My Sleep Apnea

I have Sleep Apnea. For those without exposure to it, it’s the closing of the airways when the body is in a relaxation state (i.e., asleep). The symptoms include loud snoring and frequent (noisy) awakenings, called arousals. In the past, I would snore like a buzz saw; regardless of sleep position.

The closing airways cause me to fight my way back to a semi-awake state. This fight injects the heart with an unhealthy shot of adrenaline, shocking it to an elevated heart rate. These shocks are not a good thing if they happen too often. After a sleep study, the doctor advised me I was having arousals an average of 90 times per hour! More than once a minute, I was fighting for breath and stressing my heart. The study showed I was never getting into REM sleep (where the body recovers from fatigue and clears the mind of pent-up garbage) and never dreamed.

My father also snored like this. To this day, I attribute his early passing (of a heart attack under 60) to untreated sleep apnea that stressed his heart over the years.

When diagnosed (in 2002), my weight was an unhealthy 230 pounds. With this weight, my airways closed frequently, preventing me from getting any rest. After the diagnosis, I gained another 14 pounds in the year following, which would have made matters far worse, had I not been receiving treatment.

The most effective treatment for sleep apnea is the Continuous Positive Air Pressure (CPAP) machine with a mask that covers my nose. The machine applies a gentle positive air pressure into my nose, keeping the airways open. The headgear is a little wild to see, but easy to use: I forget I have it on. Once I started getting better sleep, I was able to awaken in the early morning to go to the gym on a regular basis. I didn’t feel like dozing off in the afternoons and was generally less crabby.

Losing weight also helps your airways from closing as well. I’ve dropped 44 pounds in the past three years, at a healthy rate through diet and exercise. I find that if I don’t use my CPAP I sleep and dream (evidence of REM sleep, which is good). However, I still use it nightly. At one point, my body weight will drop below my IQ (see my post on “IQ and Cholesterol Level”). At that time I might consider dropping it entirely, but it’s too soon to tell.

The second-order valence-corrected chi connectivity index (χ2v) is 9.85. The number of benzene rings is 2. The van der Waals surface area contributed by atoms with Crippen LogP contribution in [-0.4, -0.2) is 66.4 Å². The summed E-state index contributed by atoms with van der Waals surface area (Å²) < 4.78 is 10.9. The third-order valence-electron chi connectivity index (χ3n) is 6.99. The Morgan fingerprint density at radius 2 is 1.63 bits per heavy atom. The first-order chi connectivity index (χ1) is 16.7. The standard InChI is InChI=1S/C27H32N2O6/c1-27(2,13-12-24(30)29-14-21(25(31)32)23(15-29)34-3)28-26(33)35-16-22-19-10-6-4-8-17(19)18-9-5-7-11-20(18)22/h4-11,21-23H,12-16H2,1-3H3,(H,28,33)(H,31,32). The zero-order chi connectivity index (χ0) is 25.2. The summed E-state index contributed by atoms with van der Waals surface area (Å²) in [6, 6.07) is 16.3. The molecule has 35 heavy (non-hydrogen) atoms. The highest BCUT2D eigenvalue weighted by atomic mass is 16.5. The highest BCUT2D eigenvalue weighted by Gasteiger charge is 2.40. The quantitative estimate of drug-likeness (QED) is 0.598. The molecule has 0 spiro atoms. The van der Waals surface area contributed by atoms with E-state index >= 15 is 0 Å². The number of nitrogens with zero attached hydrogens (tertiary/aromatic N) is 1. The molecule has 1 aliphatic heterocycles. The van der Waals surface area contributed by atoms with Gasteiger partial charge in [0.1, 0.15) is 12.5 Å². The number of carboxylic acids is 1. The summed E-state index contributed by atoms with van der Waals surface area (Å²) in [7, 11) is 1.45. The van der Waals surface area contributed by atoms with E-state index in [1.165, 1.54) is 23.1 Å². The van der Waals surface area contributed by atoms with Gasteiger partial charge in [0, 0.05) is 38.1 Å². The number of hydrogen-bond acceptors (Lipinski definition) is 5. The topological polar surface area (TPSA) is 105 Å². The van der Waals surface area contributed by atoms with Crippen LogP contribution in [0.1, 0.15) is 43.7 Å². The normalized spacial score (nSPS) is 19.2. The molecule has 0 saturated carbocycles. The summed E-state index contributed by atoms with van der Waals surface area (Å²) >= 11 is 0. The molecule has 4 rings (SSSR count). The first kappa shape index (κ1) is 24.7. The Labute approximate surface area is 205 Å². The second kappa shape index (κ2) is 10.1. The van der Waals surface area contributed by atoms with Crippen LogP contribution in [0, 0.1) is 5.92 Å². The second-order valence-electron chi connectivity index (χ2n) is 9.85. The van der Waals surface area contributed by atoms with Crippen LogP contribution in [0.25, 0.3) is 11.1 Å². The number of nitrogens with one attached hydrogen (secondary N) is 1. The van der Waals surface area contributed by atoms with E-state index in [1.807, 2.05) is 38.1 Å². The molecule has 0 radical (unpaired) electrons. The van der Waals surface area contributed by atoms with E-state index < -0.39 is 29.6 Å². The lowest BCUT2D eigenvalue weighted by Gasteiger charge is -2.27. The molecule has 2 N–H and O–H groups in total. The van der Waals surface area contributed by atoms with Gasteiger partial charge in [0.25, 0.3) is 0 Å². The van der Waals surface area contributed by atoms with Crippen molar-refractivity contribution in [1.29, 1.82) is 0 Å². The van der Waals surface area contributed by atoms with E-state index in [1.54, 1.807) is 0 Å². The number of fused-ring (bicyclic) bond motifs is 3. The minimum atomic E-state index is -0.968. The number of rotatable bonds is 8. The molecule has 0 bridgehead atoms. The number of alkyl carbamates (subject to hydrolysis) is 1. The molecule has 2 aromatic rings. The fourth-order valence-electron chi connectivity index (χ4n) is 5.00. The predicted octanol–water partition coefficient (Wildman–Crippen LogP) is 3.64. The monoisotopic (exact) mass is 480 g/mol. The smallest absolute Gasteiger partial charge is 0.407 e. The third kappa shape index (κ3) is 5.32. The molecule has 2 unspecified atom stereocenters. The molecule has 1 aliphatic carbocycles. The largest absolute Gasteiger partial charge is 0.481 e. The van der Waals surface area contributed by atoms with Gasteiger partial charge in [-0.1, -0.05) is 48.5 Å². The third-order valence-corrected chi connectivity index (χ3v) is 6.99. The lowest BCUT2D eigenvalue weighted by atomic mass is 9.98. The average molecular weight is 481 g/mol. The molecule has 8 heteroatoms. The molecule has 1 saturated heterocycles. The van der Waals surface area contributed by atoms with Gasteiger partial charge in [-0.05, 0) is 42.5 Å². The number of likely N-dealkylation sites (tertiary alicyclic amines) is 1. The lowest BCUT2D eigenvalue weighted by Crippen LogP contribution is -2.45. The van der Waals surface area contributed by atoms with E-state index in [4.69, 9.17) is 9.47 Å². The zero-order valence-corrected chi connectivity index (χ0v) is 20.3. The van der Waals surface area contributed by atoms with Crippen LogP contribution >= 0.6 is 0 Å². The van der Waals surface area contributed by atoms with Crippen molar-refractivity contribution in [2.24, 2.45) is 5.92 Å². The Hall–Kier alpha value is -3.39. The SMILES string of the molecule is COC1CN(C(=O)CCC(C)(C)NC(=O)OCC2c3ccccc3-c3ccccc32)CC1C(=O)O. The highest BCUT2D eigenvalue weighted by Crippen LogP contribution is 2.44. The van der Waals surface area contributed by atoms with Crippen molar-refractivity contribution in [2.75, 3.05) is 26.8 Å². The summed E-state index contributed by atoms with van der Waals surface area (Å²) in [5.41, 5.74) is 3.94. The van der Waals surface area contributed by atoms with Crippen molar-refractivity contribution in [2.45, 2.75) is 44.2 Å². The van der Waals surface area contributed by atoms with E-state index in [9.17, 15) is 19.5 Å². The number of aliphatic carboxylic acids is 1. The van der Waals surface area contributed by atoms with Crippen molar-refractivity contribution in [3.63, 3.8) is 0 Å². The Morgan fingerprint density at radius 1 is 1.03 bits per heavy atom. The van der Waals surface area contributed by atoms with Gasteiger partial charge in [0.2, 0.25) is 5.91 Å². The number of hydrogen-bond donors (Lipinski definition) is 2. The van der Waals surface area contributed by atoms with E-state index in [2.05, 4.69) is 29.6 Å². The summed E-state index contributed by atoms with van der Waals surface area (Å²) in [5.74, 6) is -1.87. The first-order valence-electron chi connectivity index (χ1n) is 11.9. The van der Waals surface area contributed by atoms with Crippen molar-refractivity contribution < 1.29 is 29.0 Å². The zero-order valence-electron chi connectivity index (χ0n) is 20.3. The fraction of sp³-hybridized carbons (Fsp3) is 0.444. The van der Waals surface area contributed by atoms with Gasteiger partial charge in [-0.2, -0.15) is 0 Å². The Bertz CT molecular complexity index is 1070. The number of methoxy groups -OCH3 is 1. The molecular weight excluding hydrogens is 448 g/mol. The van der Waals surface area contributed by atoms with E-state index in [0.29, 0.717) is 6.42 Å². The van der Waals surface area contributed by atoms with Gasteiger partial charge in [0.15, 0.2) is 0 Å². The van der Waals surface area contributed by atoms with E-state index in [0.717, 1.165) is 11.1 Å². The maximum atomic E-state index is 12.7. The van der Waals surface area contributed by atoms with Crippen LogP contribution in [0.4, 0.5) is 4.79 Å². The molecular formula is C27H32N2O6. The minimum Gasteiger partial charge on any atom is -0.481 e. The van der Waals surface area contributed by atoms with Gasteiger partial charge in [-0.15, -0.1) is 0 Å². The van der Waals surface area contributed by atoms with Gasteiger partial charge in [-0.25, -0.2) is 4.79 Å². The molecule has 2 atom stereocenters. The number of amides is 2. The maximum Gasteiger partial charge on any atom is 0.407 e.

Mine is a happy story. If you snore or cannot sleep, talk to your health care provider and get a sleep study. Find out now.

About Michael Coates
I am a pragmatic evangelist. The products, services and solutions I write about fulfill real-world expectations and use cases. I stay up-to-date on real products I use and review, and share my thoughts here. I apply the same lens when designing an architecture, product or when writing papers. I am always looking for ways that technology can create or enhance a business opportunity .. not just technology for technology's sake. My CV says: Seasoned technology executive, leveraging years of experience with enterprise and integration architectural patterns, executed with healthy doses of business acumen and pragmatism. That's me. My web site says: Technology innovations provide a myriad of opportunities for businesses. That said, having the "latest and greatest" for its own sake isn't always a recipe for success. Business successes gained through exploiting innovation relies on analysis of how the new features will enhance your business followed by effective implementation. Goals vary far and wide: streamlining operations, improving customer experience, extending brand, and many more. In all cases, you must identify and collect the metrics you can apply to measure your success. Analysis must be holistic and balanced: business and operational needs must be considered when capitalizing on a new technology asset or opportunity.

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